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Is there a Recipe for Success in Haiti?

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Haiti “is positively carpeted with well-meaning but clueless do-gooders. Haitians are pretty accustomed to this, so they have very low expectations.” This is a quote from an email I received from Sara, the mother of a good friend of mine, who lived and worked in Haiti in the mid 1980s with a health development group working primarily in tuberculosis control and vaccinations.

“85% of all foreign aid projects I saw in Haiti failed after the NGO or Christian group left,” Patrick Cummings, the director of World Water Partners told me after his trip to Haiti.

I keep hearing this. In order to find out if it’s true I did some research and read Travesty In Haiti, Timothy T. Schwartz Ph.D.’s account of his 10 years in Haiti seeing the failures of Christian missions, NGOs, and food aid.

This is the first photo that Patrick Cummings took after getting off the plane in Port-Au-Prince.

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The message is clear. What is going wrong here as Haiti has been receiving foreign aid since the 1950s?

After reading Travesty in Haiti, my understanding is that the American Plan lead to the quick downhill spiral of the entire country. “Until the 1980s, Haiti was almost entirely self-sufficient in rice consumption.” However, “food assistance to Haiti tripled during the 1980s reaching a yearly average of over $50 million in gratuitous U.S. surplus, beans, corn, rice, and cracked wheat… Enough to meet the calorific needs of over 15 percent of the Haitian population.” Why purchase food from a local farmer if you can get it from the U.S. for free? The U.S. managed to destroy rice, sugar, coffee, cacao, sisal, essential oils, and cotton industries and exports by the 1990s. Haitian government was brought into cooperation destroying the livelihoods of farmers and pushing them into urban factories supported by the U.S. (Travesty in Haiti, p. 109-113). I cannot help but wonder if Haiti would have gotten up on their feet if the U.S. had never intervened.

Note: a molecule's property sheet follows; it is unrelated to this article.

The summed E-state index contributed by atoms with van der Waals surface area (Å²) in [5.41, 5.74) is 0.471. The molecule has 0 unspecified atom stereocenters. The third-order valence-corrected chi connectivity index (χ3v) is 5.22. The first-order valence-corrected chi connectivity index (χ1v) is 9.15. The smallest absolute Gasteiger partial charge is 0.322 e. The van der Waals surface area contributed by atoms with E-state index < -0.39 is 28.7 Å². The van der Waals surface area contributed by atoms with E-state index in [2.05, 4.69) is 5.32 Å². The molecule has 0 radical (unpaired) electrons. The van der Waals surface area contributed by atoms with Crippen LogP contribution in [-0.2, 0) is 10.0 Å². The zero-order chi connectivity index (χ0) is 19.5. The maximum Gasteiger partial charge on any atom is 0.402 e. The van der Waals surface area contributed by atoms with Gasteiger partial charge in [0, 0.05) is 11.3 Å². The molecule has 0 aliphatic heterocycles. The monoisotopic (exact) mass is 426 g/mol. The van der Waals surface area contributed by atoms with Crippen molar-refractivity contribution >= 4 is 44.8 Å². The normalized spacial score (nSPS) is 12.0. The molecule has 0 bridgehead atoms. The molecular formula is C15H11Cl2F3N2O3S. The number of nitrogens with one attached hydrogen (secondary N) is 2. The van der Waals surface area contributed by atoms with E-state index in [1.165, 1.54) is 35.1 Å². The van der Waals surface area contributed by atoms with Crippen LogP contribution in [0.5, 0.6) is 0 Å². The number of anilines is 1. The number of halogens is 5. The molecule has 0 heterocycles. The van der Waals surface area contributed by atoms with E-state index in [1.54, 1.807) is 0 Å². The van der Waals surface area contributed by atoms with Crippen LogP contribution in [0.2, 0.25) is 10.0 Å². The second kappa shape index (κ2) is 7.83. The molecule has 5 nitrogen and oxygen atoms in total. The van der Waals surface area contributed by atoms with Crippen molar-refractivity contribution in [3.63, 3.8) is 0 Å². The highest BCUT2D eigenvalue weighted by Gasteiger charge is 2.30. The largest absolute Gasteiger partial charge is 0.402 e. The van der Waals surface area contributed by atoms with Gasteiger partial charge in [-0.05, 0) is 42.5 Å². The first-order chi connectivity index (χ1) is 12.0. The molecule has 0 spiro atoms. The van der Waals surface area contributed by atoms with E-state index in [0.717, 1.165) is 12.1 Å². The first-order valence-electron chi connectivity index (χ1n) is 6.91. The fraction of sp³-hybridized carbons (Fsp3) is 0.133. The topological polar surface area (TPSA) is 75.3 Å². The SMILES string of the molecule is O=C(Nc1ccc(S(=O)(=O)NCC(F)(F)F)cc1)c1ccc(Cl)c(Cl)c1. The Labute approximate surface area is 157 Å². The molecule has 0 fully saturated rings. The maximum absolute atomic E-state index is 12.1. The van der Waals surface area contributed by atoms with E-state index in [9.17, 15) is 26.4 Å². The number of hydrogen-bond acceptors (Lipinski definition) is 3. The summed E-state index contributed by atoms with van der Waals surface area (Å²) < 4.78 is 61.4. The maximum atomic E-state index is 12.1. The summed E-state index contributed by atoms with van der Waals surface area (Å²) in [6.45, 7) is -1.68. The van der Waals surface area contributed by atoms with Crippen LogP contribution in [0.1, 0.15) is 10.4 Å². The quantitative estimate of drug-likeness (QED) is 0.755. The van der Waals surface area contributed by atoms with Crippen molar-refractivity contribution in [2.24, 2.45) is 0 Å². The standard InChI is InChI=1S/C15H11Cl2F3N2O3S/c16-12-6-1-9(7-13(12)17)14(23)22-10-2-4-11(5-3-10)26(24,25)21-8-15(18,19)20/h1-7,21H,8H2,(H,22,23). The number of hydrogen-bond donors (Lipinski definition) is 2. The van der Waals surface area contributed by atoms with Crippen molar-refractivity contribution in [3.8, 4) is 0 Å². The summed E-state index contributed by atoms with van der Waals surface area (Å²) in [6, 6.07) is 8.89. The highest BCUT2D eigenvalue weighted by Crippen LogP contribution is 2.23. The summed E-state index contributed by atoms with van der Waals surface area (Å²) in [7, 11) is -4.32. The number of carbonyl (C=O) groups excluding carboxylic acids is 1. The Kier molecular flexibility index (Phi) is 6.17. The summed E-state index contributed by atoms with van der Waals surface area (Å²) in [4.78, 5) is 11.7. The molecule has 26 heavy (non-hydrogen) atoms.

I have come to the conclusion that anything that does not help people help themselves is useless!

Sara told me, Haiti “looks the same now as it did then (26 years ago): countless uncoordinated agencies doing whatever feels good to them.” During Sara’s time in Haiti, her organization began looking towards getting clean water for a village in a town called Saltadere. It was clear that the community desired a road to the next town 8 miles away more than they desired water. Because “there was no source of clean water for miles and high levels of mortality and morbidity from water-bourne critters,” the organization decided water was what they needed most.

How can a village without any economic development—no source of agricultural income or trade—possibly maintain a clean water source that was given to them? The maintenance requires economic development and incentive!

As a relief effort after the earthquake in Port Au Prince, Oxfam delivered water bladders throughout the country and pumped them full of water via Oxfam delivery trucks. About a year and a half later, this is what most 10,000 liter bladders look like…….

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The lack of sustainability here is obvious—without Oxfam, there is no clean water. The people need some motivation, a leader who can show Hatians the usefulness of this waxed canvass that has become trash.